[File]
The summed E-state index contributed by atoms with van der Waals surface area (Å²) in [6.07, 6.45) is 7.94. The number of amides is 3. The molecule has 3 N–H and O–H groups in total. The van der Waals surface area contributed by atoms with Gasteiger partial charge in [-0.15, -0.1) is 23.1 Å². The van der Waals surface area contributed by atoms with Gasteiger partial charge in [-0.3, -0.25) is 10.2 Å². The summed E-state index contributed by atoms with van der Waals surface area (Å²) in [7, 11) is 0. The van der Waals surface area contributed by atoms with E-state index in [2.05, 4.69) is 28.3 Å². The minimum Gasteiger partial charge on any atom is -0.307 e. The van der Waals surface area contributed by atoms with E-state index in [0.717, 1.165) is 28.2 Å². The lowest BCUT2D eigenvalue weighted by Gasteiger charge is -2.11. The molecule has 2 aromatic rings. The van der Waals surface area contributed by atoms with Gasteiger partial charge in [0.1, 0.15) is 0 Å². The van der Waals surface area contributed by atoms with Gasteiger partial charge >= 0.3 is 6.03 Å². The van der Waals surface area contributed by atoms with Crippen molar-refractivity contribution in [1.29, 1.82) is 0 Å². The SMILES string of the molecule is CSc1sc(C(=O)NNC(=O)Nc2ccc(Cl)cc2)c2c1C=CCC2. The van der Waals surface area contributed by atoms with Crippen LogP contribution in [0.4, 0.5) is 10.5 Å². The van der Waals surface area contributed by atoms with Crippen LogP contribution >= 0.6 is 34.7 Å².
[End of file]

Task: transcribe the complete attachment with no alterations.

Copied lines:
The summed E-state index contributed by atoms with van der Waals surface area (Å²) in [6.07, 6.45) is 7.94. The number of amides is 3. The molecule has 3 N–H and O–H groups in total. The van der Waals surface area contributed by atoms with Gasteiger partial charge in [-0.15, -0.1) is 23.1 Å². The van der Waals surface area contributed by atoms with Gasteiger partial charge in [-0.3, -0.25) is 10.2 Å². The summed E-state index contributed by atoms with van der Waals surface area (Å²) in [7, 11) is 0. The van der Waals surface area contributed by atoms with E-state index in [2.05, 4.69) is 28.3 Å². The minimum Gasteiger partial charge on any atom is -0.307 e. The van der Waals surface area contributed by atoms with E-state index in [0.717, 1.165) is 28.2 Å². The lowest BCUT2D eigenvalue weighted by Gasteiger charge is -2.11. The molecule has 2 aromatic rings. The van der Waals surface area contributed by atoms with Gasteiger partial charge in [0.1, 0.15) is 0 Å². The van der Waals surface area contributed by atoms with Gasteiger partial charge >= 0.3 is 6.03 Å². The van der Waals surface area contributed by atoms with Crippen molar-refractivity contribution in [1.29, 1.82) is 0 Å². The SMILES string of the molecule is CSc1sc(C(=O)NNC(=O)Nc2ccc(Cl)cc2)c2c1C=CCC2. The van der Waals surface area contributed by atoms with Crippen LogP contribution in [0.4, 0.5) is 10.5 Å². The van der Waals surface area contributed by atoms with Crippen LogP contribution >= 0.6 is 34.7 Å².